5 Ways to Improve Your Job

Instead of looking for new roles, more workers in this economy are trying to find ways to make their current job work.

In the recent past, the answer might have been to switch roles or firms. But with the number of available openings shrinking to 9.9 million—the lowest level in nearly two years—dissatisfied employees might have better luck trying to improve their own job.

“If you’re in a job and just have some basic frustrations, it’s best to put your head down and make it work,” says Dan Kaplan, a senior client partner for Korn Ferry's CHRO practice. He recommends figuring out what irritations are causing your unhappiness at work, then working to eliminate them.

Employees shouldn’t be shy about talking with their managers if they’re dissatisfied with their work, says Korn Ferry Advance coach Alyson Federico: “Since the pandemic, employees have more of an awareness that they can ask for something else—that they can dream of something different,” she says. Here are five ways to improve your current job.

Start with the positive.

Make a list of all the benefits your current job offers, suggests Korn Ferry Advance coach Sarah E. Williams. This might include the opportunity to work from home, the ability to collaborate with friendly colleagues, the chance to learn new skills, and the ability to afford a vacation and other luxuries. “Improving your current job starts with improving your mindset about it,” Williams says.

In addition, reflect on the benefits you might not have if you worked for a different company. This could include low insurance co-payments, EAP benefits, and reimbursement for mileage and cell-phone usage. “Focusing on what is working for you will put you in a state of gratitude which will flow into your work situation,” Williams says.

List what you don’t like.

Assess what you don’t like about your current role from three angles—your day-to-day activities, your interactions with team members, and how you feel about the overall organization and its culture, Federico says. “Once you figure out what you don’t like, then you can figure out how to change the situation and who you need to talk to about it,” she says.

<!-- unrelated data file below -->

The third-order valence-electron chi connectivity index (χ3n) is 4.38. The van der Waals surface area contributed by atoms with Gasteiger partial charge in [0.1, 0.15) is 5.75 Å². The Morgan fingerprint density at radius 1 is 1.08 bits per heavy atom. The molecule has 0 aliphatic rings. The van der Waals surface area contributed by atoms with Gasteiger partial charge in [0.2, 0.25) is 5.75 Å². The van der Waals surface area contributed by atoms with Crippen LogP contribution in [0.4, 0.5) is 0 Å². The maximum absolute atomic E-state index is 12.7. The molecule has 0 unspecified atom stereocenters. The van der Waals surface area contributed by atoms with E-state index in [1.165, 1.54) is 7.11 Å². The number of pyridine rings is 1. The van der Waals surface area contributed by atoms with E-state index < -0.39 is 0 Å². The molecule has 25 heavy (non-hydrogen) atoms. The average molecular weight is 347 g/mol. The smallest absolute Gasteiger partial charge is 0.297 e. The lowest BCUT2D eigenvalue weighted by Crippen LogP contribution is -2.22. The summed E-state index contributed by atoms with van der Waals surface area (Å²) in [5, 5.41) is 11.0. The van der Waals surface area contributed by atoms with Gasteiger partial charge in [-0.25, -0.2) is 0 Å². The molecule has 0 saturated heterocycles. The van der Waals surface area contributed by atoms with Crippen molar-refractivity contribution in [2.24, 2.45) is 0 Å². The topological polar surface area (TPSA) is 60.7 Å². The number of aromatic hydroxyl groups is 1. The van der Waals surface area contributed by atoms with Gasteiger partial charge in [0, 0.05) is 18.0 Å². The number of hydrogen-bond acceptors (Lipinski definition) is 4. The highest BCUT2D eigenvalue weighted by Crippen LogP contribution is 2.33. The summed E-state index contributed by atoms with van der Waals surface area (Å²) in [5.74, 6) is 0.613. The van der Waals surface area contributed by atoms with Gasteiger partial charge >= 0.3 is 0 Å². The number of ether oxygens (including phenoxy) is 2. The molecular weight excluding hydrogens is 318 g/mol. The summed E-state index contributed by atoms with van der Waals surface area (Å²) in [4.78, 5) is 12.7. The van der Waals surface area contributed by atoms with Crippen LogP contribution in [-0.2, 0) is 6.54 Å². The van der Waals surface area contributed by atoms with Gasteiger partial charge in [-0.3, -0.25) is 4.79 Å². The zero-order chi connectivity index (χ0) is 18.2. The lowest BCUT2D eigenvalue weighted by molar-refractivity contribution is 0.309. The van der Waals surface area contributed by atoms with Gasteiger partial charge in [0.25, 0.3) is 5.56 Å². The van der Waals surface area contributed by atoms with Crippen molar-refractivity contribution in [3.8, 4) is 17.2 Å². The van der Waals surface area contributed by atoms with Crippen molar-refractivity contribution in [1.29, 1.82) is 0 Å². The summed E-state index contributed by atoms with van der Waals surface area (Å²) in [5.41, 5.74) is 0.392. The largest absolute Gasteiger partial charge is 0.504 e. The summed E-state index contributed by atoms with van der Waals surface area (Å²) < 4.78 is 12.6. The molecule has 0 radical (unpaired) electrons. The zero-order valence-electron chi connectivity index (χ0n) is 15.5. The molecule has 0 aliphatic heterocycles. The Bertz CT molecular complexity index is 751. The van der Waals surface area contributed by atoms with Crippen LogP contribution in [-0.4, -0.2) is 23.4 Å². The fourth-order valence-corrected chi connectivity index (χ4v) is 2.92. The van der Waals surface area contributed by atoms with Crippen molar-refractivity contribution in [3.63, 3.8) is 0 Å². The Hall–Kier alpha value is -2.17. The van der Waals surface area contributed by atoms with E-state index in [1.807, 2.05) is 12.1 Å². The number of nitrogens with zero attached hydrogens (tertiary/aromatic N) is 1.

Kaplan agrees that once you pinpoint your frustrations, you can try to eliminate them. For instance, he says, if the issue is your workload, identify the right person to work with to improve it. If you’re worried you’re not getting enough mentorship, seek out a mentor.

Network within the company.

Federico recently coached a client who liked the organization she was working at but was less excited about her team and her day-to-day role. Instead of quitting, she evaluated where she wanted to go. She actively networked with colleagues in another department—and was hired there. “You might not have to leave your company to find another job,” Federico says.

But while some companies encourage networking with other departments, Kaplan cautions, others frown on it. “It’s good to know where opportunities exist in the company, but if you’re seen as being too aggressive and too focused on your own internal needs, that may work against you,” he says.

Set boundaries.

If a heavy workload is what frustrates you about your current position, then think about the boundaries you need to put in place that will allow you both to succeed at your job and also take care of yourself, Federico says. For instance, do you need to tell your manager that you can’t take on a new project or an additional weekly meeting? “Understand what you need in order to be at your best at work, and communicate that to your manager and your team,” she says.

Share your goals with your manager.

Be open with your manager about your professional goals and aspirations, says Korn Ferry Advance coach Tiffinee Swanson. Work together to identify potential steps towards those goals as well as potential barriers. Ask your manager about ways you can grow within your current role. For instance, she says, find out if there are skills you need to develop to expand your role and whether there are more challenging tasks that you could take on in the future.

“Think about what you want to do next, as well as the skills and exposure it will require. In your current role, be very intentional about seeking out opportunities that will help you acquire that knowledge and set you up for success,” Williams says.


For more information, contact Korn Ferry Advance.